From The Meadows of Gold
translated by Paul Lunde and Caroline Stone.
Penguin Great Journeys No 2,
Penguin Classics 2007 (947)
The author of this book compares himself to a man who, having found pearls of every kind and every shade scattered here and there, gathers them into a necklace and makes them a precious piece of jewellery…’80. The author addresses his readers’
Born in Baghdad at the tail end of the ninth century CE, Masʿūdī or Al-Masʿūdī was intensely curious about the world around him, becoming an indefatigable traveller, researching and interviewing informants before authoring several original works.
Though only a couple of these books have survived the intervening millennium enough remains for Paul Lunde and Caroline Stone to have chosen and translated several chapters from a multi-volume work entitled The Meadows of Gold and Mines of Precious Gems, plus a few from The Book of Admonition and Revision. Taken as a whole their selection gives a good general impression of Al-Masʿūdī’s approach and the scope of his vision.
From this we can gather that he seems to have travelled extensively in the Middle East, perhaps in the role of a merchant trader, along the coast of the Indian subcontinent and very possibly through the East Indies, past Indochina and up to Guangzhou or Canton (here called Khānfū). What comes through are the very well-established trade and cultural connections right across the Old World, from Europe to Korea, connections which later writers such as Marco Polo and Sir John Mandeville were also to take full advantage of.
In this translation Al-Masʿūdī comes across as a chatty companion, begging our indulgence for any mistakes or negligence due to his failing memory and exhaustion after a lifetime’s voyages. He immediately lists the lands visited, the medieval equivalents of modern Azerbaijān, Syria, Pakistan, Zanzibar in East Africa, Vietnam, Sumatra and China. He mentions the western end of the Mediterranean, but though it’s clear he has never been there he is familiar with the history of Muslim rule in Andalusia.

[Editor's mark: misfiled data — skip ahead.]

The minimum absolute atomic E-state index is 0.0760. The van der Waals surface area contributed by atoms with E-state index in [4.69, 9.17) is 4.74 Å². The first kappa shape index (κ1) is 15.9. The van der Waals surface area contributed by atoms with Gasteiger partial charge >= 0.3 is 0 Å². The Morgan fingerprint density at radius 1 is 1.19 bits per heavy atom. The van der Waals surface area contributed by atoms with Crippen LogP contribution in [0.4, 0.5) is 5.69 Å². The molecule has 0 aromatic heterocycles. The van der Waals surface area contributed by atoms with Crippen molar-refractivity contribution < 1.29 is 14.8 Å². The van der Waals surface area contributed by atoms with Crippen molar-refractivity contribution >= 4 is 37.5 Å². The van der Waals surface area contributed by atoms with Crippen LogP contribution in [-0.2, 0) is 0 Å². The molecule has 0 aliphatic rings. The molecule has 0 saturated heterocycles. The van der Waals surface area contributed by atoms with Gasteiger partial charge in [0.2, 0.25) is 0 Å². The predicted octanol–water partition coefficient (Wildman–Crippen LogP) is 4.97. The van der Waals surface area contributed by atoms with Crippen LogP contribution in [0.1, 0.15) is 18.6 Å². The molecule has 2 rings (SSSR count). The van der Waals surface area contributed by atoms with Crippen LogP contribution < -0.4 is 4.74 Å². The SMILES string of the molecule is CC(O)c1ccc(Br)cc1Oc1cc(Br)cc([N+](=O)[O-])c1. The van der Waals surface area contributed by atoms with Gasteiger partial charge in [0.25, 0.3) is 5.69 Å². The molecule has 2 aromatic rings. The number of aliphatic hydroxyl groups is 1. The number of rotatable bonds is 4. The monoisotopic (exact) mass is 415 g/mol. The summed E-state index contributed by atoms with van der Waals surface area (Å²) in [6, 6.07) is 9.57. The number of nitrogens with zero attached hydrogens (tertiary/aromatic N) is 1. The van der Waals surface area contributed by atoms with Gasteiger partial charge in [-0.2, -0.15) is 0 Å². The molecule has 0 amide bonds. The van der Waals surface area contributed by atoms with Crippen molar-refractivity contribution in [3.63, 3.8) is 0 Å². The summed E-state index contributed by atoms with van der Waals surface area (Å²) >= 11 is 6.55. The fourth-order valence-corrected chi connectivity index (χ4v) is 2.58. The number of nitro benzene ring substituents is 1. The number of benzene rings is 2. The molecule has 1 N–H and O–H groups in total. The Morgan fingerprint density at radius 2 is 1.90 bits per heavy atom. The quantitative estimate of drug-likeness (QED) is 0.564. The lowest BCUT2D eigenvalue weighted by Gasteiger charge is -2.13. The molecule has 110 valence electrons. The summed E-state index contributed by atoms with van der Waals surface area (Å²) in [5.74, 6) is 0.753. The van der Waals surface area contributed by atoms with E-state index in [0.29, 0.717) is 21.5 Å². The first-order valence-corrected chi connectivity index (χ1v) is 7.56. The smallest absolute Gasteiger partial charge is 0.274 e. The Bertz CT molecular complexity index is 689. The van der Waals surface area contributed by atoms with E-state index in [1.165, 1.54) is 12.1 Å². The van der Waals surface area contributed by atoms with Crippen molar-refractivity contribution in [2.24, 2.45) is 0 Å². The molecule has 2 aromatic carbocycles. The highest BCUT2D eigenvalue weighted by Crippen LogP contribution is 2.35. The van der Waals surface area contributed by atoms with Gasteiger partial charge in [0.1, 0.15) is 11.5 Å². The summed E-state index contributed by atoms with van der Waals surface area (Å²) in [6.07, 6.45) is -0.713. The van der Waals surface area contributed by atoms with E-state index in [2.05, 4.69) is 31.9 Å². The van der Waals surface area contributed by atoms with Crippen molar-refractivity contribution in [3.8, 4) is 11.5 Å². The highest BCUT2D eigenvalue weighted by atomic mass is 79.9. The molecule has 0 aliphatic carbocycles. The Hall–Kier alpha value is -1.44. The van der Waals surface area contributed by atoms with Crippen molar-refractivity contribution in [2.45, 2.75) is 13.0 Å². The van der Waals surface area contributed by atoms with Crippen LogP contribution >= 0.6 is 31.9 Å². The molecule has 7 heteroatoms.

There are short chapters on the Franks, Lombards, Slavs, Norsemen and Viking raiders; he recounts how the Khazars had relatively recently converted to Judaism, a detail that Arthur Koestler was later to use in his The Thirteenth Tribe to buttress the theory that Ashkenazi Jews are descended from the Khazar tribes; and he includes lengthy historical notes on other peoples (such as the Bulghārs and the Alans) in the Caucasus region. He doesn’t neglect religions such as Judaism, Christianity, Buddhism and Zoroastrianism either, to all of which he gives a fair hearing (as these his concluding remarks make clear): “May the reader rest assured that I have not here taken up the defence of any sect, nor have I given preference to this doctrine or other.”
The Meadows of Gold is full of anecdotes and asides, which gives some respite from a catalogue of polities, the names of rulers or mention of scholars which the author had met or whose work he respected, digressions which in fact leaven his narrative. We hear for instance of the vizier’s daughter Shirazad and her stories in Hazar Efsaneb (‘The Thousand Tales’, which we know better as Scheherazade’s The Thousand and One Nights); we’re also entertained with electric catfish and the rhinoceros, the banyan tree and backgammon, pearls and ambergris, cowrie shells and camphor. The further east we go hearing of lands which the author wouldn’t have visited — Tibet, say, or Qimār (Khmer in Cambodia) — the more the anecdotes proliferate. The edge of the known world for him was al-Sīla or Korea “and the islands belonging to it” where the air is healthy, the waters clear, the land fertile and nothing is in short supply — or so he will have been informed.
This short volume in the Penguin Great Journeys series is helpful in emphasising how cosmopolitan an outlook was held by enlightened scholars of the period, at a time when Barbarian Europe was emerging from the turmoil of its Migration Period. This translation usefully gives modern equivalents to places that might otherwise puzzle us, and a couple of maps are also included to aid orientation; and for western readers Al-Masʿūdī’s plentiful dates in the Muslim calendar are glossed with Common Era dates. This abridgement of The Meadows of Gold introduces us to a writer who could be both a devout Muslim and an enquiring humanist, and I for one feel all the better for being acquainted with him.